Garytt cracked me up here...he kept looking at that pile of poop.  Probably trying to decide if it was real.  Then, he worked up his bravery (some might say another word here) and did a lightening fast touch.  Shew...not real!

Yes, my friends, in Japan Super Poop to the rescue!!!

And, now a look at some animal poops.  On the right, there were three tubes on a counter.  The kids just picked them up and started sniffing.  Uuuhhhh...I'd be a little skeptical of a station that asked me to sniff something in a POOP exhibit!!!  And, they were fooled into a false sense of security...the first tube was a floral deodorant smell.  The second tube....blech, ugh, hack, gag....yeah, you get the idea!  The third tube was a mixture of deodorant and unchi smell.  I left that station for the kids to explore.

We walked around the corner and the kids were able to form their own model unchi out of clay and then place them in a Japanese benjo.
Garytt's model poo

Mackenzie making her unchi and watching a strange (and, I use that term loosely here considering this whole experience is way off the normal meter)...a strange movie with dancing and fighting poops set to music.

Here is a toilet bowl and clogs (used in front of a urinal or a squat toilet so splashes don't get on your toes).  These are designed in blue and white, which was a very trendy thing back in the Edo period.

The second section told us what we can do while on the toilet.  It showed a school house potty room with tiny little toilets.  The next little spot was a potty in a room that was totally closed off to everything around it.  There was also a toilet in the middle of a library.  I can't believe I didn't get a shot of that one.  It was pretty neat, says the book nerd in me.   Then, there was a toilet game...yes...I said  The kids walked up and pushed a button to make the little statue pee on a target while a toilet bowl on the screen in front of them many bowls can you fill?  Finally, there were pads of paper where the kids could draw a picture or write a note and then post it in the bathroom.  Mackenzie drew a potty (the yellow and purple one farthest to the left) and Garytt drew, yup, you guessed it...poop.

Section three...where does the poop go?  Also known as OUR FAVORITE PART OF THE DAY!  We walked down a hall where we were able to see the evolution of "going potty", from squatting out in the open, to squatting in a more secluded room, to using chamber pots, and all the way to the modern toilet, which we all got to experience for ourselves!  We all donned our poop hats, climbed up the ladder to the giant toilet, then WEEEEEEEEEE....into the can we went!!!!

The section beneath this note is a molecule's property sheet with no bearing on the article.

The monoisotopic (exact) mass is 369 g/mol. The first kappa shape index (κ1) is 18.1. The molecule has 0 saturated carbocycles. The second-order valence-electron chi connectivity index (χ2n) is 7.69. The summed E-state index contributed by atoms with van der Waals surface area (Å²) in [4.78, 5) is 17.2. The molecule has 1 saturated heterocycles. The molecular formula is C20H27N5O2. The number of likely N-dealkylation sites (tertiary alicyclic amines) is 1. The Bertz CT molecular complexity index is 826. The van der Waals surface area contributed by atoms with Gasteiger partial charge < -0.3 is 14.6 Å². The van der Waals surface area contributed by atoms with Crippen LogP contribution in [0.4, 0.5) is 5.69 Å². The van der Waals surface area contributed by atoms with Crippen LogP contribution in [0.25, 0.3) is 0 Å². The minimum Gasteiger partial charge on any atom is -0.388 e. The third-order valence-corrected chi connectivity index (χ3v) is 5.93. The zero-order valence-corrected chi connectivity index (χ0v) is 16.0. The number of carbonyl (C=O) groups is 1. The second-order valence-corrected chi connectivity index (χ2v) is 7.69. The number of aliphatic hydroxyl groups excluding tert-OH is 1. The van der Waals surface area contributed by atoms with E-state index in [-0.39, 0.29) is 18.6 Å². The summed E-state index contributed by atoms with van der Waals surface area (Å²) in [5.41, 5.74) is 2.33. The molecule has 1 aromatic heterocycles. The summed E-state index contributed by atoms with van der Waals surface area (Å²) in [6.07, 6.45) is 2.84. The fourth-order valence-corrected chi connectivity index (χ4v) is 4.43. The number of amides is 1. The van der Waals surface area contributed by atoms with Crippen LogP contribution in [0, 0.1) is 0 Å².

I'm going to steal Aida's caption here:  The Poop Group  

Checking out books on poop problems.
I didn't get too many shots of the next few areas.  My kids didn't find them all that exciting so they whizzed on through.  There was a section that explained how astronauts go to the bathroom in space. And, then a section about problems with going potty....what it's like for victims of natural disasters, what happens when elderly can't take care of themselves properly, homeless people.

Last thing in the exhibit was a cute toilet song...where the toilets actually sing to us!

The boys were really pooped at the end of our tour...hee see what I did there?

If you're still reading this mess at this point, bravo!  Thanks for taking this trip along with us through the intestines and into the benjo!  And, remember....

Oh, and just in case anyone wants to take a piece of poop home with you...poop shaped lollipops!

Our train ride home was pretty neat.  The kids were able to get seats all the way at the back of the train as we went over the Rainbow Bridge.  We've seen the train several times as we've driven into Tokyo, and today we were able to get a beautiful view of the city and the structure of this spectacular bridge.

I have to say, this was probably one of the most fun trips we have been on since we've been here.  We had many laughs, learned a little (maybe more than we wanted), and made fabulous new friends!  And, to end the day...we probably had the most inappropriate dinner talk that will ever be allowed in this house!